This is an orchestra assembled of area professional musicians performing high quality music for the public. The programs are often based on themes and culture. Making this these programs free to the public provides people with an opportunity to hear symphonic music in a relaxed atmosphere on the campus of Washington University. Parents can bring their young children, whereas the youngest ones are not allowed in a St. Louis Symphony concert. People who might be intimidated by a more formal setting can have a chance to experience repertoire. Concerts are outdoor and people bring lawn chairs or blankets. By keeping this orchestra funded, musicians are kept employed during a very financially challenging time of year and audiences are presented live music.
Orchestral music is usually presented with great formality in a lavish performance space which promotes this music as intended for the elite and sophisticated. Not so, the summer GFO concerts in Washington University's Quad. The power of great orchestra music is presented outside with the informality and serenity or the space a part of the listening experience. Sandals, shorts and a lawn chair are all that is required to soak up the magic of the concerts of classical music. Special memorable performances are more unique when experienced under the stars and in stunning quietness in our bustling city. The GFO is an excellent professional orchestra providing summer concerts of high quality performances.
The GFO has been providing free, public concerts for over 45 years. As a child it was a chance for me to experience symphonic music in a comfortable setting with my family...that we could afford. FREE. I am now a music educator and often work with children who would not have an opportunity to go to concerts but because of the outdoor venue and cost, I encourage them to attend. They always are delighted with the concerts.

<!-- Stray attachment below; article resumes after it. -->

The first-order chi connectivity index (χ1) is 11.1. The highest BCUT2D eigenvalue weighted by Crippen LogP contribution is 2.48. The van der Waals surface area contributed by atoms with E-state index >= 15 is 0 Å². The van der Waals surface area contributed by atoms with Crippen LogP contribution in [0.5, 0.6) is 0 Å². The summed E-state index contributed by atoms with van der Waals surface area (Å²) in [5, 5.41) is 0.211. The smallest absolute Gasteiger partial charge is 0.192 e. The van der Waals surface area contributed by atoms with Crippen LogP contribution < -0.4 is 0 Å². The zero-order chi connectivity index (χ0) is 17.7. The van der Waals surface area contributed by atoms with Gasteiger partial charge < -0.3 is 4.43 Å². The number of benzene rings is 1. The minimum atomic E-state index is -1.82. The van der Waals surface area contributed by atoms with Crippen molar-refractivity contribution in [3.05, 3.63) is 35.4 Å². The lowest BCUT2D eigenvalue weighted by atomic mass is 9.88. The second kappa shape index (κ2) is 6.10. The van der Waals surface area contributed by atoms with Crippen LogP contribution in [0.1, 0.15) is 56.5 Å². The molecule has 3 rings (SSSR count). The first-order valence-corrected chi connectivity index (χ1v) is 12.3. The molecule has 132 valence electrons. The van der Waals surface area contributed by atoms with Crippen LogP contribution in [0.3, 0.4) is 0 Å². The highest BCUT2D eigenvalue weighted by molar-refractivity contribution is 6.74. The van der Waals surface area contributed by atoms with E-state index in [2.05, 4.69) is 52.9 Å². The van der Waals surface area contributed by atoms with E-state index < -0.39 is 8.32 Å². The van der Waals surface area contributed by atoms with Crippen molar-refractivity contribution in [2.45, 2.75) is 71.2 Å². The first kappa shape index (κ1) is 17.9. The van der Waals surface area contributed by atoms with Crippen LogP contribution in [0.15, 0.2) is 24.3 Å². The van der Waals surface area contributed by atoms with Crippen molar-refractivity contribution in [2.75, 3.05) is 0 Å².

I am the Secretary and Webmaster for the Board of Directors of the Gateway Festival Orchestra. I also regularly play viola with the orchestra every season. The organization's goal to provide professional orchestral music to the St. Louis area during the summer (when our local professional orchestra, the SLSO) has been achieved for forty-six seasons, and even through good times and hard economic times, the board and its members have worked hard to ensure that this goal is met annually. The GFO provides orchestra concerts on Sunday evenings in July on the beautiful campus of Washington University in St. Louis, MO. Our patrons are encouraged to come, bring a blanket or chairs, maybe a picnic or wine & cheese basket, and relax in the summer evening while our orchestra performs some of the great orchestral literature, with some popular and jazz standards occasionally thrown in! Before each of our concerts, we provide mini-lectures and discussions relating to the concert program. Soloists, members of the orchestra and even our music director share their thoughts and knowledge with the audience, giving them a greater insight into the music. We also spend late spring and early summers engaging children and youth in outreach concerts and performances. Members of our orchestra go to various schools, daycare centers and youth groups to share classical music with young people. In recent years, with the economic downturn, we have been working diligently to increase our audience base, as well as our donor base to ensure continued seasons of great orchestral music. Our board has been recently restructured to streamline actions taken and make things run more smoothly. More member involvement on our board has seen more active interest in our organization's success, be it through a recently launched eNewsletter to our patrons or through seasonal letter-mailings to our donors. Our organization's main source of income, through the Music Performance Fund (formerly the Music Performance Trust Fund) will cease to exist this year, causing us to look for newer sources of income. While we have been unsuccessful in filling the need thus far, our board members have been searching for grants and donations high and low, filing applications with various organizations through which we are eligible. The last few years have seen an upswing in donations, and our greatest help has been through the Roland Quest Matching grant. We are currently on our way to meeting our fourth grant with this organization, but it is still not enough. To combat budget constraints, we have been fortunate enough to receive assistance from friends of the orchestra, as well as other organizations (such as the Boy Scouts of America) in helping run several concert-time endeavors (such as stage management, program disbursement and concessions). My personal belief in helping our organization grow financially is that we find ways to engage our patrons during the off-season, or autumn, winter and spring months. As a board member, I am aware of several possible actions we could take that have been in discussion, but we are yet to take steps to see that they are done. I look forward to seeing them organized and planned soon! This organization is truly a blessing for the St. Louis area. No other professional orchestra is performing regularly during this time of the year, and it is my hope that we could find funding to perform more concerts than we do now (from early June to mid August), with a stronger rehearsal schedule. This takes money, of course, but it is my personal goal for the orchestra, and one I hope to see happen in the next decade.